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June 1, 2016

Library Week: Celebrate Spanish & Bilingual Library Services at the NYPL!

We love books. And we love books that love books. With El día de los niños/El día de los libros (Children’s Day/Book Day) fast approaching (April 30) it’s a great time to use books to combat the dreaded summer slide, where a lack of engagement in reading over the summer delays children’s achievement at the start of the new school year. Spanish-language and bilingual teachers, parents, and readers, fear not! In honor of National Library Week (April 13–19) we explore the many wonderful Spanish-language and bilingual library services available to children at the New York Public Library!

Libraries and librarians are sublime resources for keeping kids growing as readers over the summer. The Inwood and Washington Heights branches are two of the NYPL’s most prominent resources for Spanish-language and bilingual readers. Both branches offer a multitude of classes and activities. The Inwood branch offers Bilingual Reading Corner/Bilingüe rincón de lectura, presented by Literacy Inc. every Tuesday at 4 p.m. with an hour of stories, literacy games, and crafts in Spanish and English.

Spanish and bilingual activities at the Washington Heights branch include:


-          Bilingual Picture Book Hour

-          Preschool program with rhymes and songs in Spanish

-          Dual-language classes for schools in the community

-          Parent workshops with read-aloud demos in Spanish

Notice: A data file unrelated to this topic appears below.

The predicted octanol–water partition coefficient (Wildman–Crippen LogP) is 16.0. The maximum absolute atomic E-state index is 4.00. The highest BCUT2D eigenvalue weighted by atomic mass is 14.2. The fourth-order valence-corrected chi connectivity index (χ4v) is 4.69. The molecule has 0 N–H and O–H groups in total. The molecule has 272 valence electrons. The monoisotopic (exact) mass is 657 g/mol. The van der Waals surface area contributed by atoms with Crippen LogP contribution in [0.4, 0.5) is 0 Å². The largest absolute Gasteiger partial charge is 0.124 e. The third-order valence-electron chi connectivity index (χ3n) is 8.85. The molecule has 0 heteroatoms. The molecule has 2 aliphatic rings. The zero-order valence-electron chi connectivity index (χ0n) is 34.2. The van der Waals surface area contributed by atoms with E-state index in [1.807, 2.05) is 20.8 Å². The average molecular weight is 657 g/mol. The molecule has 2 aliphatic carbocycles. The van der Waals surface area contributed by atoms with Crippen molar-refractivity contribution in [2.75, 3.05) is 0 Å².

-          Computer classes in Spanish

-          Library tours conducted in Spanish


Libraries are a blessing for any community. The librarians at the NYPL branches encourage reading in the library and at home, especially parents reading to their children in their home language. According to Danita Nicholas, librarian at the Inwood Branch, “It is very important that children learn to read well in their native language, if it isn’t English. A literate reader of another language will learn any other language fast. It is also important for emotional and social reasons—that they can share the mother tongue of their parents.…Knowing more than one language can only open more doors later on.” In fact, Vianela Rivas, librarian at the Washington Heights branch, considers the encouragement of “parents to read to the very young in their native language and to have book discussions at the library for older kids” a best practice for librarians aiding in the fight against the summer slide. Accessibility to high-quality Spanish-language and bilingual books for children is also a rising issue in library services. Rivas notes that “there is a growing population of bilingual children coming to this country and they definitely need a place at the public library.” The Washington Heights staff understands the importance of “the fact that we can communicate with our users in their own language.” Librarians and books that share a home language with young readers can only aid kids as they become more invested in learning.

Club Leo en español offers several books and collections as potential summer reading options for Spanish and bilingual readers. Some of our favorites are below:


A Book That Loves Books!

El secreto de la biblioteca/The Library’s Secret


Bilingual Collections!

Paquete Bilingüe/Bilingual Pack

Gran colleción Favoritos de la familia/Family Favorites Library


Amazing Nonfiction!

Paquete Lector de Scholastic Explora tu mundo (Scholastic Discover More Readers Pack)

About the Author: Concetta Gleason is the editorial assistant/admin coordinator for Club Leo. 

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April 18, 2014